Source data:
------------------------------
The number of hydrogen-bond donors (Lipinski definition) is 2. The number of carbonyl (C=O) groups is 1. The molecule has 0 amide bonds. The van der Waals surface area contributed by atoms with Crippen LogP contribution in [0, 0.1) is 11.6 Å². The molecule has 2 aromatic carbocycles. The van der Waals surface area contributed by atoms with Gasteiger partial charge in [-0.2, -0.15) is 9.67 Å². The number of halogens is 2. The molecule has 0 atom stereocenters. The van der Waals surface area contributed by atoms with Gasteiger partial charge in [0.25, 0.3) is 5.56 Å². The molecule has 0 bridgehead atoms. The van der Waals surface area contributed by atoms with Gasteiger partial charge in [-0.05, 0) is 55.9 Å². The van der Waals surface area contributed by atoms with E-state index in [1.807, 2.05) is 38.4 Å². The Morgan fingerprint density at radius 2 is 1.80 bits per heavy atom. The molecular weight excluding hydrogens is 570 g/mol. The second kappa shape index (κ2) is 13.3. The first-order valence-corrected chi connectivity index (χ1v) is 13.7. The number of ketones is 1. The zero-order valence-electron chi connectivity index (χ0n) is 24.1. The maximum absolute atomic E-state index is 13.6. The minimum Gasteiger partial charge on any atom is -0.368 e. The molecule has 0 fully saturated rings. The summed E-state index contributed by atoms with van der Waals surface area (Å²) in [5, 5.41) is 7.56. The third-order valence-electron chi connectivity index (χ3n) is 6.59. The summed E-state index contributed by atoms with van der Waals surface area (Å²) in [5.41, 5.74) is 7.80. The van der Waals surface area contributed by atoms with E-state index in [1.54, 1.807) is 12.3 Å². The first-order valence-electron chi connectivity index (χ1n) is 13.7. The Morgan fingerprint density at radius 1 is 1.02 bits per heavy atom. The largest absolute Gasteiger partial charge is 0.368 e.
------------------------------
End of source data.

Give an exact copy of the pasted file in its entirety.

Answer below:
The number of hydrogen-bond donors (Lipinski definition) is 2. The number of carbonyl (C=O) groups is 1. The molecule has 0 amide bonds. The van der Waals surface area contributed by atoms with Crippen LogP contribution in [0, 0.1) is 11.6 Å². The molecule has 2 aromatic carbocycles. The van der Waals surface area contributed by atoms with Gasteiger partial charge in [-0.2, -0.15) is 9.67 Å². The number of halogens is 2. The molecule has 0 atom stereocenters. The van der Waals surface area contributed by atoms with Gasteiger partial charge in [0.25, 0.3) is 5.56 Å². The molecule has 0 bridgehead atoms. The van der Waals surface area contributed by atoms with Gasteiger partial charge in [-0.05, 0) is 55.9 Å². The van der Waals surface area contributed by atoms with E-state index in [1.807, 2.05) is 38.4 Å². The Morgan fingerprint density at radius 2 is 1.80 bits per heavy atom. The molecular weight excluding hydrogens is 570 g/mol. The second kappa shape index (κ2) is 13.3. The first-order valence-corrected chi connectivity index (χ1v) is 13.7. The number of ketones is 1. The zero-order valence-electron chi connectivity index (χ0n) is 24.1. The maximum absolute atomic E-state index is 13.6. The minimum Gasteiger partial charge on any atom is -0.368 e. The molecule has 0 fully saturated rings. The summed E-state index contributed by atoms with van der Waals surface area (Å²) in [5, 5.41) is 7.56. The third-order valence-electron chi connectivity index (χ3n) is 6.59. The summed E-state index contributed by atoms with van der Waals surface area (Å²) in [5.41, 5.74) is 7.80. The van der Waals surface area contributed by atoms with E-state index in [1.54, 1.807) is 12.3 Å². The first-order valence-electron chi connectivity index (χ1n) is 13.7. The Morgan fingerprint density at radius 1 is 1.02 bits per heavy atom. The largest absolute Gasteiger partial charge is 0.368 e.